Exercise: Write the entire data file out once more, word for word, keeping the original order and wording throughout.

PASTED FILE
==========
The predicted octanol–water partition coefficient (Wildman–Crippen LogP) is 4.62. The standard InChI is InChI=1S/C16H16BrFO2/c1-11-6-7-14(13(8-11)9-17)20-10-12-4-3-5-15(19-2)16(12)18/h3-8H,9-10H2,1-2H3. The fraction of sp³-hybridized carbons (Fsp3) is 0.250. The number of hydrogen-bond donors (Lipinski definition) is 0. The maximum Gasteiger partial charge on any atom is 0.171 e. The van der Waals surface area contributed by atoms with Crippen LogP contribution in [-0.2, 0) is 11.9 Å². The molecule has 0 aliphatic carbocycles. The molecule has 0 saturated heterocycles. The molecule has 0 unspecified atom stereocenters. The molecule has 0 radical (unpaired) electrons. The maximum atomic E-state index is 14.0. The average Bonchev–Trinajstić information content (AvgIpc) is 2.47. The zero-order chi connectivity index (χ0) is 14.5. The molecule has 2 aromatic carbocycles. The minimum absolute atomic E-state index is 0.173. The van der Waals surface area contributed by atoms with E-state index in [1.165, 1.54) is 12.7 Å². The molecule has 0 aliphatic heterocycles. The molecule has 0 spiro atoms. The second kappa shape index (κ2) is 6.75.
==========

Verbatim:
The predicted octanol–water partition coefficient (Wildman–Crippen LogP) is 4.62. The standard InChI is InChI=1S/C16H16BrFO2/c1-11-6-7-14(13(8-11)9-17)20-10-12-4-3-5-15(19-2)16(12)18/h3-8H,9-10H2,1-2H3. The fraction of sp³-hybridized carbons (Fsp3) is 0.250. The number of hydrogen-bond donors (Lipinski definition) is 0. The maximum Gasteiger partial charge on any atom is 0.171 e. The van der Waals surface area contributed by atoms with Crippen LogP contribution in [-0.2, 0) is 11.9 Å². The molecule has 0 aliphatic carbocycles. The molecule has 0 saturated heterocycles. The molecule has 0 unspecified atom stereocenters. The molecule has 0 radical (unpaired) electrons. The maximum atomic E-state index is 14.0. The average Bonchev–Trinajstić information content (AvgIpc) is 2.47. The zero-order chi connectivity index (χ0) is 14.5. The molecule has 2 aromatic carbocycles. The minimum absolute atomic E-state index is 0.173. The van der Waals surface area contributed by atoms with E-state index in [1.165, 1.54) is 12.7 Å². The molecule has 0 aliphatic heterocycles. The molecule has 0 spiro atoms. The second kappa shape index (κ2) is 6.75.